Review: Railhead by Philip Reeve

untitledCome with me, Zen Starling, she had said. The girl in the red coat. But how did she know his name? The Great Network is a place of drones and androids, maintenance spiders and Station Angels. The place of the thousand gates, where sentient trains criss-cross the galaxy in a heartbeat. Zen Starling is a petty thief, a street urchin from Thunder City. So when mysterious stranger Raven sends Zen and his new friend Nova on a mission to infiltrate the Emperor’s train, he jumps at the chance to traverse the Great Network, to cross the galaxy in a heartbeat, to meet interesting people – and to steal their stuff. But the Great Network is a dangerous place, and Zen has no idea where his journey will take him…

The setting is out of this world

I was obsessed with Philip Reeve’s Mortal Engines series, so when I was sent this ARC I was over the moon. What I liked most about that series was the incredibly imaginative world building, and Railhead didn’t disappoint – though the setting couldn’t be more different. I loved the idea of speeding across the universe to different worlds on sentient trains – who needs spaceships? I’ve always been drawn to the romance of great train journeys: this book takes them to another level. There were so many other extraordinary beings and imaginative details that pulled together to create a thrilling ride into a whimsical  futuristic world – Hive Monks made up of thousands of bugs, life-like Motorik robots, mysterious Station Angels, all-knowing artificial intelligence Guardians, and so much more.

A is for adventure

Our main character, Zen Starling, starts out as just another petty thief but gets drawn into an adventure beyond his imagining. I liked that the heart of the story was about a seemingly ordinary boy going on a journey in which he learns a lot about himself and what he is capable of. He is pushed out of his comfort zone every step of the way. One of his biggest challenges is masquerading as a distant member of a noble family – his struggle to blend in with high society had me just as much on the edge of my seat as some of the action sequences. And just like the K-bahn train journeys speeding across the universe, the pace and excitement just doesn’t let up.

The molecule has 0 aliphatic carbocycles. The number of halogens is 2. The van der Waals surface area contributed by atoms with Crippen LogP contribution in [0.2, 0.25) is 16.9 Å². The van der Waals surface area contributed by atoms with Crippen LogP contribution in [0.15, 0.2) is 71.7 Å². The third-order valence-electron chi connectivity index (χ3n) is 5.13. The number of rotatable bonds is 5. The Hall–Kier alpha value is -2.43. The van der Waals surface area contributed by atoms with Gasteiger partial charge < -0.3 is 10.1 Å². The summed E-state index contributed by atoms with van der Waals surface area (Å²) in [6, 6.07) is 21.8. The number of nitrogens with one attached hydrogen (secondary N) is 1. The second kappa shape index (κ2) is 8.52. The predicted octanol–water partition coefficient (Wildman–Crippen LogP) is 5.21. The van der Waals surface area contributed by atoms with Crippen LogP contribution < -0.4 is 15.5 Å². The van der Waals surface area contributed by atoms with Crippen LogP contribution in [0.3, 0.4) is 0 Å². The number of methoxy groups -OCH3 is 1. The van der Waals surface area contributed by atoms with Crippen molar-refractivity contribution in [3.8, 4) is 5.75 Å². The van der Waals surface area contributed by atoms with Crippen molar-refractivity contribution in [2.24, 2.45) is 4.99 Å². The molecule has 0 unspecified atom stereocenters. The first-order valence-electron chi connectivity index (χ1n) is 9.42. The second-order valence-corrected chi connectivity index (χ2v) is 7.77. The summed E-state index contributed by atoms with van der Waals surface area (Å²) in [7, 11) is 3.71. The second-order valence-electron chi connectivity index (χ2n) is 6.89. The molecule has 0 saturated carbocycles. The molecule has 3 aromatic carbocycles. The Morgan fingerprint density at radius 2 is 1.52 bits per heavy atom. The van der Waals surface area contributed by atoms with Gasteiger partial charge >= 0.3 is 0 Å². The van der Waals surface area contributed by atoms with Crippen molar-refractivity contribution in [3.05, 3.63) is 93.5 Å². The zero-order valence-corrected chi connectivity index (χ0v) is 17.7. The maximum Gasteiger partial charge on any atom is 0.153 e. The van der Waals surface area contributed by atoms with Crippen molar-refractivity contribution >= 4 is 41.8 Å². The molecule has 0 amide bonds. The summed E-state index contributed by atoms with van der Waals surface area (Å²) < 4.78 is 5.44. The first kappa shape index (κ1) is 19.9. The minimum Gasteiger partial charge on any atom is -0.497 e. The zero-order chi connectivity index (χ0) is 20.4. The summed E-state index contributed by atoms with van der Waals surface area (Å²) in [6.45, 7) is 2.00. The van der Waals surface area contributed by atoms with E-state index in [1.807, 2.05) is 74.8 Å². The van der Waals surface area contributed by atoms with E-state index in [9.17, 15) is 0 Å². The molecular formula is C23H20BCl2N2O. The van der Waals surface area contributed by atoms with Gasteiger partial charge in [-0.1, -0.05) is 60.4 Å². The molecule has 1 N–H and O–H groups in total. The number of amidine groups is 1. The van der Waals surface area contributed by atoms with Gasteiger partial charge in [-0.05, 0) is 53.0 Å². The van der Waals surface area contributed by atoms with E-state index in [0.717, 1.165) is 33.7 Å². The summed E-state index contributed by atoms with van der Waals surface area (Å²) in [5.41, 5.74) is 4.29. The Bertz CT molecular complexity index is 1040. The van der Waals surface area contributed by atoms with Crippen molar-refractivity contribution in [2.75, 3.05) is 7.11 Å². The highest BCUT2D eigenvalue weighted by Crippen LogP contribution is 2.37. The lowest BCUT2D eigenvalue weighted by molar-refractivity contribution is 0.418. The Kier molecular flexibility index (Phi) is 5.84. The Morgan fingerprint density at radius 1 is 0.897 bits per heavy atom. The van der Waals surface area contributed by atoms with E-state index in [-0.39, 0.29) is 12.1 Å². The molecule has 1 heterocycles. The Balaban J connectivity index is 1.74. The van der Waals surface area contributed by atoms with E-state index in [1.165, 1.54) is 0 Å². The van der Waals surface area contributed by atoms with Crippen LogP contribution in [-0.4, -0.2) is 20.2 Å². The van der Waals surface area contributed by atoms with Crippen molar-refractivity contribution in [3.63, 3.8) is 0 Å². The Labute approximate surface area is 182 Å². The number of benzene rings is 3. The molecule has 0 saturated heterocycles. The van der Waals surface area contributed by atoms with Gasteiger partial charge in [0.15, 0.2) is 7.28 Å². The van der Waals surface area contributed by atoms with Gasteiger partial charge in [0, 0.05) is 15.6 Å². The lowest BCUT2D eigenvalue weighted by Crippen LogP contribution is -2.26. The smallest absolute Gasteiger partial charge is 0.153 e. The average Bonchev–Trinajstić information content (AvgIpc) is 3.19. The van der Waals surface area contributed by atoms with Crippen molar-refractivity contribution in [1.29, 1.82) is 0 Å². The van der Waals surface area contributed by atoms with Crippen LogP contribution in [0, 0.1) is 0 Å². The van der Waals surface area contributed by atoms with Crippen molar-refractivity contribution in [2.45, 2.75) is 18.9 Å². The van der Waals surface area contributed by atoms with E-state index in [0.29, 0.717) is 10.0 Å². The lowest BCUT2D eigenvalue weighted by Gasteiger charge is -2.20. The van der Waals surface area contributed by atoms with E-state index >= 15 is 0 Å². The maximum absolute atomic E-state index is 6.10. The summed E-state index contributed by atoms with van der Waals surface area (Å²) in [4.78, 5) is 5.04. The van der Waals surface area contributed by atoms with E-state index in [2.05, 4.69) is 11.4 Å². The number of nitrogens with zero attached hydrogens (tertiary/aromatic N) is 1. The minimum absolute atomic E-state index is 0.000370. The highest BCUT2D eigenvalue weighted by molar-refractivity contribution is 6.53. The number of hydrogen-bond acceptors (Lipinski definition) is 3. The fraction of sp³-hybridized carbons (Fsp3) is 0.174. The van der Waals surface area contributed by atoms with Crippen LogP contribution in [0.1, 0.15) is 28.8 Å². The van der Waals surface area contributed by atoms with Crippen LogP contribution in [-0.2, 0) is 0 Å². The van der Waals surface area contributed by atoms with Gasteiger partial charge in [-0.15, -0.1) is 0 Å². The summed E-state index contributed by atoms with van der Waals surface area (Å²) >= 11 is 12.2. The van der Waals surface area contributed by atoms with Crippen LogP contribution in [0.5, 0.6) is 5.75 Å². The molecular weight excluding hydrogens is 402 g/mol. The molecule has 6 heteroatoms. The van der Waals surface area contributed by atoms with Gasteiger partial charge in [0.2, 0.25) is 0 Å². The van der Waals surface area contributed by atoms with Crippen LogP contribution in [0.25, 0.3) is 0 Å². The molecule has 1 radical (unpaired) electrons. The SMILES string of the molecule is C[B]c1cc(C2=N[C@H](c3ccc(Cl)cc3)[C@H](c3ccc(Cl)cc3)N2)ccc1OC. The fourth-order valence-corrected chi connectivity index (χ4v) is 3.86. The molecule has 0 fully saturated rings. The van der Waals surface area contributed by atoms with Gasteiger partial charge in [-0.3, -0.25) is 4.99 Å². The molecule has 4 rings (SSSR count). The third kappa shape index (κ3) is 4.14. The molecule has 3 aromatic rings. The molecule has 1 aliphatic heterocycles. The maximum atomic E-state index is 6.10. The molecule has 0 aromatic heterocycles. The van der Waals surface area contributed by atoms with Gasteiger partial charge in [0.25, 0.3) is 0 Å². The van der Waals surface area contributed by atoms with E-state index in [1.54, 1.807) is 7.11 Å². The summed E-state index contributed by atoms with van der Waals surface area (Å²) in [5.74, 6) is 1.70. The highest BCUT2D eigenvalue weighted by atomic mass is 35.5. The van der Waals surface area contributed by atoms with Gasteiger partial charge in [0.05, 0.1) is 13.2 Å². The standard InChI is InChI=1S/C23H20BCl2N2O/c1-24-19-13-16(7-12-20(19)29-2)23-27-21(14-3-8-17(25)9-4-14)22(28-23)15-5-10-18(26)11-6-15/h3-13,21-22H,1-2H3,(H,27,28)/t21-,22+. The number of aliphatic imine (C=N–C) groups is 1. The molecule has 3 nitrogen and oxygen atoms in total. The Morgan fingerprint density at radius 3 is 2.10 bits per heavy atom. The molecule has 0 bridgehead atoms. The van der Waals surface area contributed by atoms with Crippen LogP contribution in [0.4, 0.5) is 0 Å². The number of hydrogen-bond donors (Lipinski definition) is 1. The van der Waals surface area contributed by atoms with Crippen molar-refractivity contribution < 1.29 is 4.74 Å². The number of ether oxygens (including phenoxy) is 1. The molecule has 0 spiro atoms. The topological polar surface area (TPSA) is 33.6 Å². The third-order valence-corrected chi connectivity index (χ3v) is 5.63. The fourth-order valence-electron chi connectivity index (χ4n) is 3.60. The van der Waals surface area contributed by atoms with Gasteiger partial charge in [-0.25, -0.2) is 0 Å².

It’s a knockout cast

There are so many brilliant characters in this book! Among my favourites were Nova, a Motorik with aspirations of being human and Zen’s best friend, and Threnody, a noble girl of the Noon Family, who initially befriends Zen when he sneaks onto the Noon Train under the guise of Tallis Noon. She’s smart and seems to have a knack for seeing to the heart of things – and not taking no for an answer. But the real stars of the show for me had to be the sentient trains – the proud and loyal Damask Rose, the sinister Thought Fox, and the Wild Fire and the Time of Gifts, the two glamorous engines of the Noon Train who are deeply in love with each other. Philip Reeve makes them just as real and unforgettable as his human characters.

Destination unknown

The ending blows everything wide open – literally anything could happen next. Many of the threads of the story are brought to a satisfying point, if not resolution, and there is no obvious set-up for a sequel. But with so much detail and care put into the world building, it’s hard to imagine that Philip Reeve would be able to resist coming back to this world. I predict more stories on the Great Network to come.

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